New Caledonia’s pro-independence Palika party has joined the Caledonian Union in rejecting talks in Paris announced by the French Interior Ministry.
The ministry called a meeting of the signatories to the 1998 Noumea Accord for September as France plans to draw up a new statute for New Caledonia after last December’s boycotted referendum saw a majority of voters opt to remain French.
Palika spokesperson Charles Washetine said the French state had abandoned any notion of “impartiality” and wants to impose such talks amid pressure from the political right.
The head of the Caledonian Union, Daniel Goa, said his side would not go to Paris, describing the proposed talks as a sham and adding that if any talks were to go ahead, they would have to be held in New Caledonia and about ways to give the territory its sovereignty.
He also said any talks would be bilateral ones between his side and Paris, meaning that they would not involve New Caledonia’s anti-independence parties.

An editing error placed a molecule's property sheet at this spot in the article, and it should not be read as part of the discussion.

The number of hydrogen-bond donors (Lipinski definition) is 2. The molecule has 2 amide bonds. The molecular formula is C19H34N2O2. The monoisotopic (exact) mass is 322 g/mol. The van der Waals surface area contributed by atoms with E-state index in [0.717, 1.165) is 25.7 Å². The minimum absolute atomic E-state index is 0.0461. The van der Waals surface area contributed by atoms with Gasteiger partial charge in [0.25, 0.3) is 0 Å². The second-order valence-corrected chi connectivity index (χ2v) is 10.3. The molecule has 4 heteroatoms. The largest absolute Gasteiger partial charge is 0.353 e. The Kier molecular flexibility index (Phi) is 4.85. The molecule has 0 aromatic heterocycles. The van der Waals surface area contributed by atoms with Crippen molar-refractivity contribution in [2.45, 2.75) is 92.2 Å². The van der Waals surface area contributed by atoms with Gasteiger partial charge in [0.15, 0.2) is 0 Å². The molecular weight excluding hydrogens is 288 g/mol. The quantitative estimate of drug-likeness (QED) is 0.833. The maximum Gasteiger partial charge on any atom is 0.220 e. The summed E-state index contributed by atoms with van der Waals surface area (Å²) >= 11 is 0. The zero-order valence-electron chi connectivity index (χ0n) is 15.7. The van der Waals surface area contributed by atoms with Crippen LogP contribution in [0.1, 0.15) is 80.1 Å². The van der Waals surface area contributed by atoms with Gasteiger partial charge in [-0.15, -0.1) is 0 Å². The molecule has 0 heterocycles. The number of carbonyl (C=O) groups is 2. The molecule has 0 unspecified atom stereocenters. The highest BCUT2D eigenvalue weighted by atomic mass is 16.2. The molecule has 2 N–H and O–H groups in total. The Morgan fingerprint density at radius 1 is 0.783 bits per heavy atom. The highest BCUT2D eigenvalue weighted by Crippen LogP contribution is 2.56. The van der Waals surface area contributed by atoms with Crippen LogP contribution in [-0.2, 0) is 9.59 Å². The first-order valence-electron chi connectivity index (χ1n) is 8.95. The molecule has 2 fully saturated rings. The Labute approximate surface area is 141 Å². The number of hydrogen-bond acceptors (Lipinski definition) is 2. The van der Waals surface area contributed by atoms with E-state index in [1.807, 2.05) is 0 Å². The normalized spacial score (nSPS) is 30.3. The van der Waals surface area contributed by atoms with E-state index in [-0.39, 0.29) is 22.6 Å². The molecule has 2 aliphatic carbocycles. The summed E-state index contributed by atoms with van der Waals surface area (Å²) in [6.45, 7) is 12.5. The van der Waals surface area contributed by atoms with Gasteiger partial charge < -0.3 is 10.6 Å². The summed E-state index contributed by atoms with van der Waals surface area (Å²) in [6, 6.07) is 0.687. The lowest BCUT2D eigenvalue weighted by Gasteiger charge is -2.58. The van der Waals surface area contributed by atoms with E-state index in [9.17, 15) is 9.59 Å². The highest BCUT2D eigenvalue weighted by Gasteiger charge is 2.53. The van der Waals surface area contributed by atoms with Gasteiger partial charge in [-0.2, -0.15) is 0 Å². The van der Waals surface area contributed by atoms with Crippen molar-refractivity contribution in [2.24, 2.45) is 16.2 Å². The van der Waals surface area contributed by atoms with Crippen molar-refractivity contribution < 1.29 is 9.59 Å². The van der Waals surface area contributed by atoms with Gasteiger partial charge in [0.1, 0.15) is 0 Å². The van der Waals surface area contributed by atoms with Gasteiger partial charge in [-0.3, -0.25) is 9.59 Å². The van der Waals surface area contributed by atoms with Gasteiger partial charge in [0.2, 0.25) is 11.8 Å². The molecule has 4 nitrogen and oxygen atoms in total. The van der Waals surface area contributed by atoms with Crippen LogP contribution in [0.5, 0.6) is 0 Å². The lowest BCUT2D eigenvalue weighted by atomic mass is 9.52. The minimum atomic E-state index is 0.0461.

Noumea trip cancelled
The Interior Minister Gerald Darmanin had earlier announced a visit to Noumea before the end of next week, but the trip has reportedly been cancelled.
His ministry said he would visit New Caledonia after the Paris talks planned for September.
The anti-independence camp welcomed Darmanin’s proposed talks to conclude the process set out in the Noumea Accord.
New Caledonia has been on the UN Decolonisation List since 1986 and despite the referendum outcome, the Kanaks’ right to self-determination remains an inalienable international right.
This article is republished under a community partnership agreement with RNZ.
This content originally appeared on Asia Pacific Report and was authored by APR editor.